Houses of the Illinois Confederacy

Although the tribes of the loosely constituted Illinois confederacy claimed and occupied a wide region east of the Mississippi, in later years centering in the valley of the Illinois River, nevertheless certain villages are known to have crossed and re-crossed the great river. Thus, in the early summer of 1673, Père Marquette arrived at a village of the Peoria then standing on the right Mississippi, at or near the or west bank of the later it had removed to the upper Illinois. Two months passing the Peoria, Marquette discovered another of  the Illinois tribes, the Michigamea, living near the northeastern corner of the present State of Arkansas, and consequently west of the Mississippi. On the map of Pierre van der Aa, circa 1720 two small streams are shown flowing into the Mississippi from the west, a short distance south of the Missouri. The more northerly of the two is probably intended to represent the Meramec and a dot at the north side of the mouth of the stream bears the legend: “Village des Ilinois et des Caskoukia “probably the Cahokia. This stream forms the boundary between Jefferson and St. Louis Counties, Missouri, and a short distance above its junction with the Mississippi are traces of a large villages with many stone-lined graves, probably indicating the position of the Illinois village of two centuries ago. Also on the d’Anville map, issued in the year 1755, an “Ancien Village Cahokias” is shown at a point corresponding with the mouth of the small Rivière des Pères, a stream which joins the Mississippi and there forms the southern boundary of the city of...

Tamaroa Tribe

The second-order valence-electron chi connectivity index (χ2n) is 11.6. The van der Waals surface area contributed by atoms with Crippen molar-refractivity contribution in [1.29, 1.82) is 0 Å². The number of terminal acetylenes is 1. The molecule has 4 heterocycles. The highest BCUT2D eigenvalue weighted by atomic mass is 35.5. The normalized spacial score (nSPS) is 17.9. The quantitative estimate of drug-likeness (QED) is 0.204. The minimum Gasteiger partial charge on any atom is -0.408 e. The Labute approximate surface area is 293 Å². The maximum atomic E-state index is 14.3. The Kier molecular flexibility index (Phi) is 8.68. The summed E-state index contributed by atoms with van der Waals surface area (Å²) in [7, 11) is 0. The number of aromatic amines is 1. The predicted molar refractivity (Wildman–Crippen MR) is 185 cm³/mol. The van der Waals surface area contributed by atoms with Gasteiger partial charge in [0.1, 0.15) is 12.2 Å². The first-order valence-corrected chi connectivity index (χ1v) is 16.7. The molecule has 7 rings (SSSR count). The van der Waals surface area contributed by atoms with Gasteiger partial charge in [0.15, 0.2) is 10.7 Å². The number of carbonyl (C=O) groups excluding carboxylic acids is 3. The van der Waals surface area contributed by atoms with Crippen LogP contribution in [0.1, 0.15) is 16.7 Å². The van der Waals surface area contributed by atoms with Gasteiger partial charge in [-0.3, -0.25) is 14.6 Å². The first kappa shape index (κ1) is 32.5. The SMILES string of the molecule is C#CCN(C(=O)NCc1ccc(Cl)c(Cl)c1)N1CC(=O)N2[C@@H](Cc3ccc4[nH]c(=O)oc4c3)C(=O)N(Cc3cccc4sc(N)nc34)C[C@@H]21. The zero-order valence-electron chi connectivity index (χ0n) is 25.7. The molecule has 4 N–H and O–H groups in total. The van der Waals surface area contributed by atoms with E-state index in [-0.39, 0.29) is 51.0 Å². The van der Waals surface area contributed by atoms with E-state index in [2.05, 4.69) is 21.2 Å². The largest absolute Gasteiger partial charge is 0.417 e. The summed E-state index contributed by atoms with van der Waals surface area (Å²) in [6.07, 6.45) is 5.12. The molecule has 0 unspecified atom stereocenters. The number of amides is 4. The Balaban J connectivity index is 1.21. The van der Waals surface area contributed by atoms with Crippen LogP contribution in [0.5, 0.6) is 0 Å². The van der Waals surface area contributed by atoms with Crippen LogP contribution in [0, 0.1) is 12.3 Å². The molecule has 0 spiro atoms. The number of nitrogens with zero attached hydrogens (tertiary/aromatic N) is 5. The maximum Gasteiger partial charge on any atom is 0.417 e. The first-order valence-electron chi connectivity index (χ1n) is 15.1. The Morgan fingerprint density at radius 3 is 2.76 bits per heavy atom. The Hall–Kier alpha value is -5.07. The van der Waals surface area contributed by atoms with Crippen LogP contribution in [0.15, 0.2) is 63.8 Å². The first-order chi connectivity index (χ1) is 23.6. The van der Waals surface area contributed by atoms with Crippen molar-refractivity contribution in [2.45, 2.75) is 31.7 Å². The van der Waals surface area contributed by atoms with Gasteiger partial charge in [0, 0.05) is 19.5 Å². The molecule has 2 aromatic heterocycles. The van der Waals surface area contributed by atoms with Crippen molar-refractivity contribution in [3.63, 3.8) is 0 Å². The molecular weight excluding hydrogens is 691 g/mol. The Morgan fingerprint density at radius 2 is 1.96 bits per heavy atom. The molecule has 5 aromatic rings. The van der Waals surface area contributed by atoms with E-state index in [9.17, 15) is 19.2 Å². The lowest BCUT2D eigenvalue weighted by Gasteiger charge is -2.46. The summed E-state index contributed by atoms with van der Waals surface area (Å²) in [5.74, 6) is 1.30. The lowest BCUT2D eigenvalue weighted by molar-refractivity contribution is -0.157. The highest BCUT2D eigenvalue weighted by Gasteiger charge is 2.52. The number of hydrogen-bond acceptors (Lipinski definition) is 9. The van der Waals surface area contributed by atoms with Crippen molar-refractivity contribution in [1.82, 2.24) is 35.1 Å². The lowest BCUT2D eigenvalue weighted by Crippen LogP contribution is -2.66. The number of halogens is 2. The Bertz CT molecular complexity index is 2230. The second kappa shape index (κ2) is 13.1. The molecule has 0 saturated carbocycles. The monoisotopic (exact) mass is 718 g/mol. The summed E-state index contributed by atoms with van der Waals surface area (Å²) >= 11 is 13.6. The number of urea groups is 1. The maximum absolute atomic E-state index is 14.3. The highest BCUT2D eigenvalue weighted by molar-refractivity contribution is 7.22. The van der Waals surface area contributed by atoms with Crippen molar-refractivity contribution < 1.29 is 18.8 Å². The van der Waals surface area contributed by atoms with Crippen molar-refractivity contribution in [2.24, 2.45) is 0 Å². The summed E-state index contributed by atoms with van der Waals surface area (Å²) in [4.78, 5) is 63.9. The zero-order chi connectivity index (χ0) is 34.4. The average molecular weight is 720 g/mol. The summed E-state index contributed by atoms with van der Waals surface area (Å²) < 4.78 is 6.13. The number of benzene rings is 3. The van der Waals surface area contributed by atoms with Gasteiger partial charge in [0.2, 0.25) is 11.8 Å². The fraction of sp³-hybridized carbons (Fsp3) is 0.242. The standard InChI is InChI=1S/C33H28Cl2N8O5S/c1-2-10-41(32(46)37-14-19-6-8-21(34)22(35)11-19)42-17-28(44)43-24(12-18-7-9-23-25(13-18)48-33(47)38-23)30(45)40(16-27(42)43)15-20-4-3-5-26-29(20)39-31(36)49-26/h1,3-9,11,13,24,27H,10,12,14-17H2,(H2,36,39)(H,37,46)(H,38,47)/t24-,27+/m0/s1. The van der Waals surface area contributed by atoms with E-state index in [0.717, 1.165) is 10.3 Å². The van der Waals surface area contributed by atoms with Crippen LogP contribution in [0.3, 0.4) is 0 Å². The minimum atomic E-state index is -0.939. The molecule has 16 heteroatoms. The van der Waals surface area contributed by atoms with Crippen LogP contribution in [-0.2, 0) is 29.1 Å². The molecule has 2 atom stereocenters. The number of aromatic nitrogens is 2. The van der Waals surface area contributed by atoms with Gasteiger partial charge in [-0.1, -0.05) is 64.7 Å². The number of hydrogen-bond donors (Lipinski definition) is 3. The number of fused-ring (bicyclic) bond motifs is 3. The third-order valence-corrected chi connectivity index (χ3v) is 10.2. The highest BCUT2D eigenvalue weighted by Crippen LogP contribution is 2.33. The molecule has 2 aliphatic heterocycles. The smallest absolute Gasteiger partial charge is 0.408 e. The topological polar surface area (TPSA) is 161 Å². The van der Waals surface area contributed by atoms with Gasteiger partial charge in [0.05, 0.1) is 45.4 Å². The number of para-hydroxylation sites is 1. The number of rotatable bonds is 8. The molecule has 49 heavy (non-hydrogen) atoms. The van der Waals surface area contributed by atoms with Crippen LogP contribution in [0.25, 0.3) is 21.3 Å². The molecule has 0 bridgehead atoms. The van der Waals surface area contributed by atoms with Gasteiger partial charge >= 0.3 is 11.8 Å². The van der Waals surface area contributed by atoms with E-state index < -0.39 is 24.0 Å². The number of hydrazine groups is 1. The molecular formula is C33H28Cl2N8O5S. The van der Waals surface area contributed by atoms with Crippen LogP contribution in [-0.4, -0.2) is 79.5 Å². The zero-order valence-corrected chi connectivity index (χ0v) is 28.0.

Tamaroa Indians. (Tamaroa – Illinois: Tamaro´wa, said to mean ‘cut tail,’ or, lit., ‘he has a cut tail,’ probably relating to some totemic animal, such as a bear or the wildcat; cognate with Abnaki tĕmaruwé. – Gerard.) A tribe of the Illinois Confederacy. In 1680 they occupied the country on both sides of the Mississippi about the mouths of the Illinois and Missouri Rivers. They were always friendly to the French, who made their village a stopping place on journeys between Canada and Louisiana. Their enemies were the Chickasaw, who attacked them continually, and the Shawnee. They disappeared as a tribe before the beginning of the 19th century. Hennepin estimated them about 1680 at 200 families. Alternate Spellings Camaroura – Neill, Hist. Minn., 173, 1858. Mahoras – Hennepin, New Discov., 255, 1698. Maroa – La Salle (1679) in Margry, Déc., I, 479, 1875. Marohans – Hennepin, op. cit., 186. Tabaroas – Barcia, Ensayo, 247, 1723. Tamarais – Chauvignerie (1736) quoted by Schoolcraft, Indian Tribes, III, 555, 1853. Tamarcas – La Tour, map, 1782 (misprint). Tamaroa – La Salle (1679) in Margry, Déc., I, 479, 1875. Tamarohas – Tailhan in Perrot, Mém., 221, note, 1869. Tamarois – Chauvignerie (1736)  in N. Y. Doc. Col. Hist., IX, 1057, 1855. Tamarojas – Iberville (1700) in Margry, Déc., IV, 404, 1880. Tamaronas – Drake, Book of Indians, xi, 1848. Tamarones – Domenech, Deserts of North America, I, 444, 1860. Tamaronos – Kingsley, Stand. Nat. Hist., pt. 6, 151, 1883. Tamaroras – La Tour, map, 1779 (misprint). Tamaroua – Iberville (1702) in Margry, Déc., IV, 601, 1880. Tamarouha – Gravier (ca. 1700) in Shea,...